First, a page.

Most people who live with Ulcerative Colitis take medications and avoid foods that trigger flare ups to keep their symptoms at bay. Frequently, despite the medication and avoidance of trigger foods, flare ups present and cause a host of problems and symptoms. One of the most common symptoms related to ulcerative colitis is diarrhea.
Diarrhea associated with UC can be severe, sometimes occurring ten to twenty times a day. It is not unusual for people suffering from ulcerative colitis diarrhea to be woken from a sound sleep to evacuate their bowels. The constant diarrhea can lead to dehydration and abnormal weight loss. In some cases, the flare ups are so severe that bloody diarrhea occurs and is accompanied by severe stomach cramps and mucus in the stool.
Not only does ulcerative colitis cause extreme physical discomfort and pain, but the constant diarrhea also greatly diminishes quality of life and can become a source of embarrassment and shame for sufferers. For those who suffer with ulcerative colitis, life can never be spontaneous. All trips and everything else in their daily life must be planned so that they know where the nearest restrooms are located so they are able to get to them when a flare up attacks.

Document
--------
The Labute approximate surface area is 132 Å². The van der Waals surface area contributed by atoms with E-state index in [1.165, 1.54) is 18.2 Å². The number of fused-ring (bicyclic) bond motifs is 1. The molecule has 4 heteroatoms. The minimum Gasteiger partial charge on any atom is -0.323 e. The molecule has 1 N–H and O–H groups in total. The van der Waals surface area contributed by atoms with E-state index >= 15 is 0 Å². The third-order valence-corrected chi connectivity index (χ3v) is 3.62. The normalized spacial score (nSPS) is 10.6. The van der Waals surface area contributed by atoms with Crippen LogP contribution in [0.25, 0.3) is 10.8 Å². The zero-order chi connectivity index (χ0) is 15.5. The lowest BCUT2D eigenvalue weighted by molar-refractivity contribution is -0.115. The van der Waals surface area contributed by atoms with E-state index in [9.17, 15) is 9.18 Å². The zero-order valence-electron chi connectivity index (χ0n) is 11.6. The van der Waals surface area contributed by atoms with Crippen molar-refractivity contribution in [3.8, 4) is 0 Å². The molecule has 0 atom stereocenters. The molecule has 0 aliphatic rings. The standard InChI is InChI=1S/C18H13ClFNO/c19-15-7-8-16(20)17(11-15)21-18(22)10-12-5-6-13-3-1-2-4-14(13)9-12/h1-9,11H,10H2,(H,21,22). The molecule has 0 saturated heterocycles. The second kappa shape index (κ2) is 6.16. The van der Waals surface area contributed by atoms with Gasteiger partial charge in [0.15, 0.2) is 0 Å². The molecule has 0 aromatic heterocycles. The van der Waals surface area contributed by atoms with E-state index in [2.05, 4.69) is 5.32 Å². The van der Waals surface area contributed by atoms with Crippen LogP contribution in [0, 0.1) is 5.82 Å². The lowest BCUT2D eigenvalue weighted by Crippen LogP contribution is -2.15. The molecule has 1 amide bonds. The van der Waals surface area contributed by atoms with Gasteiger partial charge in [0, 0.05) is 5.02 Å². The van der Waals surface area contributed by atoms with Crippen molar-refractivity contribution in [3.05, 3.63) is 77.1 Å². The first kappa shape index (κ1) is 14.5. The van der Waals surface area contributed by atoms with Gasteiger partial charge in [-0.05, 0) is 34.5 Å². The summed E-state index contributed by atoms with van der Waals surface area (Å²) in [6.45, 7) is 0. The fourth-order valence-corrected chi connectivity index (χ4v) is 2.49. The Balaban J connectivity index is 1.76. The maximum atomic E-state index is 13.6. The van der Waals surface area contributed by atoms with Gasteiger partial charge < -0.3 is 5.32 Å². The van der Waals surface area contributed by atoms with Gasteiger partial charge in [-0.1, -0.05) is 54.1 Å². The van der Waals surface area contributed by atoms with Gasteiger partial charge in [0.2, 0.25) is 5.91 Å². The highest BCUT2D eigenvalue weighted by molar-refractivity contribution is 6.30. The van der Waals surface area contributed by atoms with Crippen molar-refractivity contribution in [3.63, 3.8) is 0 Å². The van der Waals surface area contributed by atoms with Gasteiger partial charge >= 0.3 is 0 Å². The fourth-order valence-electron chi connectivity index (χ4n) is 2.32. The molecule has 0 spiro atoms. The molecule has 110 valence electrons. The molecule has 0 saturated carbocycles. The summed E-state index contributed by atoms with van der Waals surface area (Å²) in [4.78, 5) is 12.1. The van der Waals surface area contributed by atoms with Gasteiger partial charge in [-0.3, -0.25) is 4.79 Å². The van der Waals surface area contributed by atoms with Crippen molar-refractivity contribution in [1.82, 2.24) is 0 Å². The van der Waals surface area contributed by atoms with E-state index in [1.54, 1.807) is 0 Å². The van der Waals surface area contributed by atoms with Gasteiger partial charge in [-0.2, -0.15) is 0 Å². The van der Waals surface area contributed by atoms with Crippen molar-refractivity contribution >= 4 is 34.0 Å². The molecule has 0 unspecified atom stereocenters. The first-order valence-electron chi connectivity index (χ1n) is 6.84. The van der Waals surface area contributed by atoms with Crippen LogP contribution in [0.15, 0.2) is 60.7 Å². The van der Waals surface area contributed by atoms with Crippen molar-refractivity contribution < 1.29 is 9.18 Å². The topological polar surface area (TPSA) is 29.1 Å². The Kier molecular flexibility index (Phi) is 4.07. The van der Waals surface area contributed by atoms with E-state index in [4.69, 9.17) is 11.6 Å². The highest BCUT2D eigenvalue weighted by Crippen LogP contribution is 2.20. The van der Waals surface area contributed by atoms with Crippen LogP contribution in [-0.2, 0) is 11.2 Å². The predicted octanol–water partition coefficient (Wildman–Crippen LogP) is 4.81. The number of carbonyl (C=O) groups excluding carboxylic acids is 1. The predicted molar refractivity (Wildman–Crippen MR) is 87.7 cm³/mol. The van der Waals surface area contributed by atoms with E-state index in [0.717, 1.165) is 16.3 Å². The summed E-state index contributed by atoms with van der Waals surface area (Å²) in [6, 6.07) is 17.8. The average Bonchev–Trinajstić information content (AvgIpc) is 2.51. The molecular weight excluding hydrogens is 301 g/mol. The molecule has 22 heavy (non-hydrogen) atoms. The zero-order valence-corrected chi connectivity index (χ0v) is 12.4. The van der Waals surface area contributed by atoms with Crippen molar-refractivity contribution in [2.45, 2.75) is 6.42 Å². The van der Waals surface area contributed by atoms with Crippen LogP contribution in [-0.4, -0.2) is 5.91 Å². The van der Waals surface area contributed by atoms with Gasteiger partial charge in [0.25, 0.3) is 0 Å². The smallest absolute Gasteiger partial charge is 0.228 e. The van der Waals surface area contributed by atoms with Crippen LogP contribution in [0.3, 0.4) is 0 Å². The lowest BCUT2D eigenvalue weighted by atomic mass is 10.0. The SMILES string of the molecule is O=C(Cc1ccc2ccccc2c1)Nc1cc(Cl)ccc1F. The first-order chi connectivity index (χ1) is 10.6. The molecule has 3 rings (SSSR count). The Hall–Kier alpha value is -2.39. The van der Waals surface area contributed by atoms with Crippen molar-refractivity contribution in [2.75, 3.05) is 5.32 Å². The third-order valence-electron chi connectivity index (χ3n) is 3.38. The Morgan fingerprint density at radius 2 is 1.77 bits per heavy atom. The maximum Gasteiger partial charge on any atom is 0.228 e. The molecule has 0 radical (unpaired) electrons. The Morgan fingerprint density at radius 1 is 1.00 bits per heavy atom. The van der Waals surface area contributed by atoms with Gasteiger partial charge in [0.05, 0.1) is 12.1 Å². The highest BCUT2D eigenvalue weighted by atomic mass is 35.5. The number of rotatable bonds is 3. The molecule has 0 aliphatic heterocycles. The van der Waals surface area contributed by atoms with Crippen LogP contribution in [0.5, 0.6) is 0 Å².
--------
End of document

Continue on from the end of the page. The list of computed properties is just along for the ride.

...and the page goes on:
Managing diarrhea flare ups and attacks can be done through medications and watching what you eat. Even when flare ups are inactive, it is important to continue to take the medications your doctor prescribed. Watching what you eat can also help prevent frequent flare ups. Alcohol, fatty foods and sauces, bloat inducing foods such as beans and broccoli, dairy and creamy foods, seeds and nuts, corn, mushrooms, onions and sodas
have all been found to irritate ulcerative colitis and avoiding these foods may help prevent flare ups. Keeping a food diary can help you ascertain which foods cause your flare ups and diarrhea and can help you tailor your diet to make attacks less frequent.
Some people treat the symptoms of diarrhea and bloody diarrhea with herbs and supplements. Aloe Vera, licorice root, omega-3 fatty acids, slippery elm and boswellia are all used to treat symptoms. While these holistic approaches have not been clinically proven, some people report that incorporating them into their treatment regimen has given them good results.
When diarrhea attacks are extremely severe and medications, supplements, and watching food intake does not help suppress symptoms, surgery may be the only option for relief. In these cases, the large intestine is removed, which eliminates the bloody diarrhea, abdominal pain and other symptoms associated with ulcerative colitis.
Living with ulcerative colitis and its symptoms is a challenge. Medications, diet modifications and surgery are currently the only options available for treatment. Be sure you take your medication as prescribed by your doctor, watch what you eat and talk to your primary care provider immediately if your symptoms worsen, bloody diarrhea is frequent or if you are experiencing weight loss or other severe symptoms. Your doctor can help you discuss your options and determine the best course of treatment for managing your ulcerative colitis and the diarrhea and symptoms that accompany it.
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